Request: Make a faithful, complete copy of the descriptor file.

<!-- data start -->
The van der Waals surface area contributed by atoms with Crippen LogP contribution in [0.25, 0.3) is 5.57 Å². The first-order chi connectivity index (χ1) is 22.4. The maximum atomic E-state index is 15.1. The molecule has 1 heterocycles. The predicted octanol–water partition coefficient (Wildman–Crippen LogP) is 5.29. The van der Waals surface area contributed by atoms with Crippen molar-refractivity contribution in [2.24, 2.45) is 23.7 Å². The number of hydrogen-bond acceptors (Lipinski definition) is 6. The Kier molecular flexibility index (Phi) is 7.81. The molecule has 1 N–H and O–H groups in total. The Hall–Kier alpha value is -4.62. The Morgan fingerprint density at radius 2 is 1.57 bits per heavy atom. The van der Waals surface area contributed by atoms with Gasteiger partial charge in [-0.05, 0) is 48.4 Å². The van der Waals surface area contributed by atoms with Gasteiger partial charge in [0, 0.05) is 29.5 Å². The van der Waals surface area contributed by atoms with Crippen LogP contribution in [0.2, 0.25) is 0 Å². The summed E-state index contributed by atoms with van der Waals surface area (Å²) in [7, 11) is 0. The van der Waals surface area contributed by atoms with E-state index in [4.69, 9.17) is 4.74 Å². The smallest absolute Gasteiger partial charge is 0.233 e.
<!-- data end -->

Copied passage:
The van der Waals surface area contributed by atoms with Crippen LogP contribution in [0.25, 0.3) is 5.57 Å². The first-order chi connectivity index (χ1) is 22.4. The maximum atomic E-state index is 15.1. The molecule has 1 heterocycles. The predicted octanol–water partition coefficient (Wildman–Crippen LogP) is 5.29. The van der Waals surface area contributed by atoms with Crippen molar-refractivity contribution in [2.24, 2.45) is 23.7 Å². The number of hydrogen-bond acceptors (Lipinski definition) is 6. The Kier molecular flexibility index (Phi) is 7.81. The molecule has 1 N–H and O–H groups in total. The Hall–Kier alpha value is -4.62. The Morgan fingerprint density at radius 2 is 1.57 bits per heavy atom. The van der Waals surface area contributed by atoms with Gasteiger partial charge in [-0.05, 0) is 48.4 Å². The van der Waals surface area contributed by atoms with Gasteiger partial charge in [0, 0.05) is 29.5 Å². The van der Waals surface area contributed by atoms with Crippen LogP contribution in [0.2, 0.25) is 0 Å². The summed E-state index contributed by atoms with van der Waals surface area (Å²) in [7, 11) is 0. The van der Waals surface area contributed by atoms with E-state index in [4.69, 9.17) is 4.74 Å². The smallest absolute Gasteiger partial charge is 0.233 e.